February 9th, 2022
We are embarking upon the second year of the Coronavirus pandemic. For many, the Omicron Variant served as another inconvenience, annoyance, or obstacle to daily life. For teenage students attending schools, however, it's a contributing cause to an ongoing youth mental health crisis.
High schoolers have been mostly overlooked in political battles, science wars, and mask and vaccine mandates. While being told that they are ‘resilient’ and ‘flexible,’ it can be easy to forget that teens have access to the same information as adults. Many of them report feeling overwhelmed by the news these days and experiencing feelings of fear and physical sickness.
After 1.5 years of remote learning, students are suddenly thrust back into a school environment and expected to function as business as usual. They face the same rigorous academic expectations as generations prior, while also managing an abrupt increase in social interaction, new styles of teaching, and teacher and staff shortages.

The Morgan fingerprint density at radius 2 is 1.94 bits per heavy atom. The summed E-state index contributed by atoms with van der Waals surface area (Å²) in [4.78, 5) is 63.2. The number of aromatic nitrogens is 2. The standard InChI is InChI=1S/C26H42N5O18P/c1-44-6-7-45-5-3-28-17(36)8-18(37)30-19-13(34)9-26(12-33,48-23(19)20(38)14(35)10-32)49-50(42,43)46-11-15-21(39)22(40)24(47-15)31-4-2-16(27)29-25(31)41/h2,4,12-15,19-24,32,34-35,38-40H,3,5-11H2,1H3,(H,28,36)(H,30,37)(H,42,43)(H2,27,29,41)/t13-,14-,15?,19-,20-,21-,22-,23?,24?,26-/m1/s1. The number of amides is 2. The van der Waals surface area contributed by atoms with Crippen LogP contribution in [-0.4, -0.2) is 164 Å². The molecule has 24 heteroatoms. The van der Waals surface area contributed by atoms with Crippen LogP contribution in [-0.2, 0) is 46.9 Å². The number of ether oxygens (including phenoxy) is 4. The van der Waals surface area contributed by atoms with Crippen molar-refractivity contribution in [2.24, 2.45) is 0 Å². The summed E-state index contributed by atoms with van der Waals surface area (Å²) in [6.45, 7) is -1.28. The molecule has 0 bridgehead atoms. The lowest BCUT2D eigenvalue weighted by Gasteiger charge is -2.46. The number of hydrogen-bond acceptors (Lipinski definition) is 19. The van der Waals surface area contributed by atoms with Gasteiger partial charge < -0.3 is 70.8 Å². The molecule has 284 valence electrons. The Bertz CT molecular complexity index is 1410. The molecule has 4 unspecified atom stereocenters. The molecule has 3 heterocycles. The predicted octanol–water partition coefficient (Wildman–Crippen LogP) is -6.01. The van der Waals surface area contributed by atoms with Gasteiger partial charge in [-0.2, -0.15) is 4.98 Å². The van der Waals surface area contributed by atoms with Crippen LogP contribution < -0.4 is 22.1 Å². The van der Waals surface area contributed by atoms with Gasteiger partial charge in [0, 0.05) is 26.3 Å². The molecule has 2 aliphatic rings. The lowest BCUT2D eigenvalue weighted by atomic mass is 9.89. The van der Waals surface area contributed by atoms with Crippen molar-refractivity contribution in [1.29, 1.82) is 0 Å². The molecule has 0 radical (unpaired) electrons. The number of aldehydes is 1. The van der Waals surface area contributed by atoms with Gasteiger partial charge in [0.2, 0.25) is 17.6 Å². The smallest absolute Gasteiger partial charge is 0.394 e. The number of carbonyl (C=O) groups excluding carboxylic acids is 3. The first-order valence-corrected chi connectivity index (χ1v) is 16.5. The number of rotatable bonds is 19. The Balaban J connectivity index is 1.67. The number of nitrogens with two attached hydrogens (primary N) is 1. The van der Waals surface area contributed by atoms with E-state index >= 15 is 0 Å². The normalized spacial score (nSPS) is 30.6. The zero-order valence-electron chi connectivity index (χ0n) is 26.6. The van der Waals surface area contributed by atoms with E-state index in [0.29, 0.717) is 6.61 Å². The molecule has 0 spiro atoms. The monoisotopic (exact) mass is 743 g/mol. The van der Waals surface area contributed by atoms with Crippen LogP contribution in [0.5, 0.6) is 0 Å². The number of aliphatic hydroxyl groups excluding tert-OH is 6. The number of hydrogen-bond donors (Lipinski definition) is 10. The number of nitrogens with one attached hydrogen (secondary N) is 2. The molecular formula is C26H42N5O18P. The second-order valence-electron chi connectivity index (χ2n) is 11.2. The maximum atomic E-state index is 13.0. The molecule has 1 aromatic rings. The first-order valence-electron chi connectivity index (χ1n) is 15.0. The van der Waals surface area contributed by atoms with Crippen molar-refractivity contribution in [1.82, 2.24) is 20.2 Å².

Adults can have discussions with their employers and advocate to work from home if they choose. Decisions around the needs of teenagers, however, are made by school officials, the CDC, and parents, who all want kids back in school. After a year of remote learning, most people see the value of in-person learning. However, the kids that straddle the lines of independence and dependence, struggle with thoughts and experiences that often get overlooked or ignored.
Students report increased rates of anxiety and panic attacks, as well as trouble sleeping, social anxiety, school refusal, and, have trouble concentrating and staying focused.
In addition to an increase in anxiety disorders and school refusals, a concerning number of students report difficulties eating in school. Students may avoid eating in the cafeteria, request to eat alone, or completely opt out of eating. The reason is, some students fear being in densely populated areas like the cafeteria where masks and social distancing are not in place.
This not only places added social pressure on these students, but they are forced to choose between seeing friends and eating, or isolation and going hungry.